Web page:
Lee Cockerell‘s Creating Magic: 10 Common Sense Leadership Strategies from a Life At Disney outlines in nearly 300 pages a variety of leadership lessons learned from a successful career in the hospitality industry that resulted in the chief operating position for Walt Disney World Resort.
Many of the strategies the author presents deal exclusively with how to treat and train the employees underneath, or beside, them. Cockerell first tells us to remember that everyone is important, no matter their level in the company. In fact, he recommends that when any important decisions are made, it’s important to make sure every level has been included and considered.
One of the common threads of the book is that talent, ingenuity and great ideas can and will come from all levels of a company; you just have to provide the method and means for them to be discovered.
Cockerell says that every great leader is also a great teacher and has the responsibility to take time to train employees about their purpose and their potential. He tells readers to “burn the free fuel,” meaning that they should not underestimate the necessity of providing appreciation, recognition and encouragement to everyone they come into contact with.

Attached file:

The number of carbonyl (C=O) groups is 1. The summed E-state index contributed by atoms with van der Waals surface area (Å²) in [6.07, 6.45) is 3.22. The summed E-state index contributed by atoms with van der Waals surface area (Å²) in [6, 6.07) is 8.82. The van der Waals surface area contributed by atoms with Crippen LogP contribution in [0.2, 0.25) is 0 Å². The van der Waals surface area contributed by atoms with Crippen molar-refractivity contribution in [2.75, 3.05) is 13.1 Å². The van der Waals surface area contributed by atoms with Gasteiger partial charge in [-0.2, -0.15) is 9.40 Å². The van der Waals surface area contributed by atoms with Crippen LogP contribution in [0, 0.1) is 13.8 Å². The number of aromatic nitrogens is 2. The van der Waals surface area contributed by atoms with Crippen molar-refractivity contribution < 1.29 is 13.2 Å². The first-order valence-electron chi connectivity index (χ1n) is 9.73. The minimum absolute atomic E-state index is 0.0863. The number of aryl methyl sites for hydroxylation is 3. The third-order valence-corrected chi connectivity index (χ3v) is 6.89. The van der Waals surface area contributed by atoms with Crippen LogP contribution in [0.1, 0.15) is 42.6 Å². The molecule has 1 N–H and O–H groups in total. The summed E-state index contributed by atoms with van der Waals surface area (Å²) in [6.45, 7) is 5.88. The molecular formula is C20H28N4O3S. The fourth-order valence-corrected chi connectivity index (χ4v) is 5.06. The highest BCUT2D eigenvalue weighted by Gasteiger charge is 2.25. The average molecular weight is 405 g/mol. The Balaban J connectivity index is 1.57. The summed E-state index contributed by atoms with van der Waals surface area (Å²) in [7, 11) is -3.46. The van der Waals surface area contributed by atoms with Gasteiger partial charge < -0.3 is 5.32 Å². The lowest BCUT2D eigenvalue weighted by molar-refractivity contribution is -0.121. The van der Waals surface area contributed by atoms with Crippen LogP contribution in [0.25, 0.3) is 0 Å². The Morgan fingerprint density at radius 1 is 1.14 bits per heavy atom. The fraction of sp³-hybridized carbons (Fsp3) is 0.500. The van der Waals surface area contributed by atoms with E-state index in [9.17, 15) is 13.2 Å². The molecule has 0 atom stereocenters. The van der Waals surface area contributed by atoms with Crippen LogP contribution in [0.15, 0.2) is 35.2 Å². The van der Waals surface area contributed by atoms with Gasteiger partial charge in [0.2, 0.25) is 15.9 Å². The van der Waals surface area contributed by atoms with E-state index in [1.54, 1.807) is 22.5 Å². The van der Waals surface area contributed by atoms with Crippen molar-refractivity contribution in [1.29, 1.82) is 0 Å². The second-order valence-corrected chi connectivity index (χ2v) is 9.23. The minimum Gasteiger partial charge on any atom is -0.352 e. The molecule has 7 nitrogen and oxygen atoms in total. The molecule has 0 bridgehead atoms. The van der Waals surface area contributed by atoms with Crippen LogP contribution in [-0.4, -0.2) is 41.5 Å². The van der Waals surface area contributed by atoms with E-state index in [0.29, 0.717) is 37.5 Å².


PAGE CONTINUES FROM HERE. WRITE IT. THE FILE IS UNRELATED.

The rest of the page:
Another major focus of the book is thinking outside of the box and embracing change as a way of improving the quality and culture of the business you currently reside in. Cockerell discusses a number of times how he “broke the mold” and worked to restructure the companies he was with in order to make them more efficient and modern. He says that “your job as a leader is to figure out what the organization should look like, not just to do your best within the existing design” (page 58).
Cockerell also addresses how a leader should think and act in the company he or she is representing. He tells readers to learn the truth about the company and its employees by getting out from behind their desks and actually walking around and talking to people.
When it comes to a leader’s character, he says that you first need to decide what your values are, then stick to them. He highlights honesty, integrity, respect, courage and openness among the necessary traits for a leader. Another important quality is balance. He says that “at the end of your life, no one will care what titles you once held, or how much money you made, or what a big shot you thought you were” (page 257).
Although this summary review may sound like only a few lessons, I can assure you that there are nearly 100 within the book’s pages. In every chapter are a series of mini lessons and subheadings that deal with each of the 10 overarching concepts.
I would wholeheartedly suggest this book to anyone looking to learn how to be a leader, a professional or just a more well-rounded person.